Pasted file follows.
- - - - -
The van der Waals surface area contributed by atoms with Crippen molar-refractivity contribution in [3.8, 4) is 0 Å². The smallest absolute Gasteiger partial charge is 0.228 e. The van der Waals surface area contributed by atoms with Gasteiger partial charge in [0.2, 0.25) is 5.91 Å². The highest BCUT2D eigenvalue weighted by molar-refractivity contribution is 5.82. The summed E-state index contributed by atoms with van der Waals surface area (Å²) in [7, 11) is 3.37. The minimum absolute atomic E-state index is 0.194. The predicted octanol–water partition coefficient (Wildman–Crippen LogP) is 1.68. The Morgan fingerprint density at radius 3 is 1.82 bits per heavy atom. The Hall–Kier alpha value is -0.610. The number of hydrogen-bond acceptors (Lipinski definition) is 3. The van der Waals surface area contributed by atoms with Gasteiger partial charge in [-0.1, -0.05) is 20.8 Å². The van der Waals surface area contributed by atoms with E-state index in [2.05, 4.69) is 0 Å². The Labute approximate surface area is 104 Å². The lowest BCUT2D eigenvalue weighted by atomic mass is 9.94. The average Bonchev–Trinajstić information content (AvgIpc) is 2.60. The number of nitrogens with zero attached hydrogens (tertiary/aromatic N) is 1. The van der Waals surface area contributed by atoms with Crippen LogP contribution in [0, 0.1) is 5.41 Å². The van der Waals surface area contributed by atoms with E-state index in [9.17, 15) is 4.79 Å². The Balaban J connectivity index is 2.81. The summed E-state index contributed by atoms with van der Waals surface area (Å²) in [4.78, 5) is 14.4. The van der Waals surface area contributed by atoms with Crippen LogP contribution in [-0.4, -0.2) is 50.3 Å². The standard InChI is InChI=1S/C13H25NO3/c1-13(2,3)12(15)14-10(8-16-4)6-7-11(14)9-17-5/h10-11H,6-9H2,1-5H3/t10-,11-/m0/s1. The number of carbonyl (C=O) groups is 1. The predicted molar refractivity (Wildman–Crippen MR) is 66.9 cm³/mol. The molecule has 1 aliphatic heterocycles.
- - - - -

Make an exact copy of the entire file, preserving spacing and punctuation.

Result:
The van der Waals surface area contributed by atoms with Crippen molar-refractivity contribution in [3.8, 4) is 0 Å². The smallest absolute Gasteiger partial charge is 0.228 e. The van der Waals surface area contributed by atoms with Gasteiger partial charge in [0.2, 0.25) is 5.91 Å². The highest BCUT2D eigenvalue weighted by molar-refractivity contribution is 5.82. The summed E-state index contributed by atoms with van der Waals surface area (Å²) in [7, 11) is 3.37. The minimum absolute atomic E-state index is 0.194. The predicted octanol–water partition coefficient (Wildman–Crippen LogP) is 1.68. The Morgan fingerprint density at radius 3 is 1.82 bits per heavy atom. The Hall–Kier alpha value is -0.610. The number of hydrogen-bond acceptors (Lipinski definition) is 3. The van der Waals surface area contributed by atoms with Gasteiger partial charge in [-0.1, -0.05) is 20.8 Å². The van der Waals surface area contributed by atoms with E-state index in [2.05, 4.69) is 0 Å². The Labute approximate surface area is 104 Å². The lowest BCUT2D eigenvalue weighted by atomic mass is 9.94. The average Bonchev–Trinajstić information content (AvgIpc) is 2.60. The number of nitrogens with zero attached hydrogens (tertiary/aromatic N) is 1. The van der Waals surface area contributed by atoms with Crippen LogP contribution in [0, 0.1) is 5.41 Å². The van der Waals surface area contributed by atoms with E-state index in [9.17, 15) is 4.79 Å². The Balaban J connectivity index is 2.81. The summed E-state index contributed by atoms with van der Waals surface area (Å²) in [4.78, 5) is 14.4. The van der Waals surface area contributed by atoms with Crippen LogP contribution in [-0.4, -0.2) is 50.3 Å². The standard InChI is InChI=1S/C13H25NO3/c1-13(2,3)12(15)14-10(8-16-4)6-7-11(14)9-17-5/h10-11H,6-9H2,1-5H3/t10-,11-/m0/s1. The number of carbonyl (C=O) groups is 1. The predicted molar refractivity (Wildman–Crippen MR) is 66.9 cm³/mol. The molecule has 1 aliphatic heterocycles.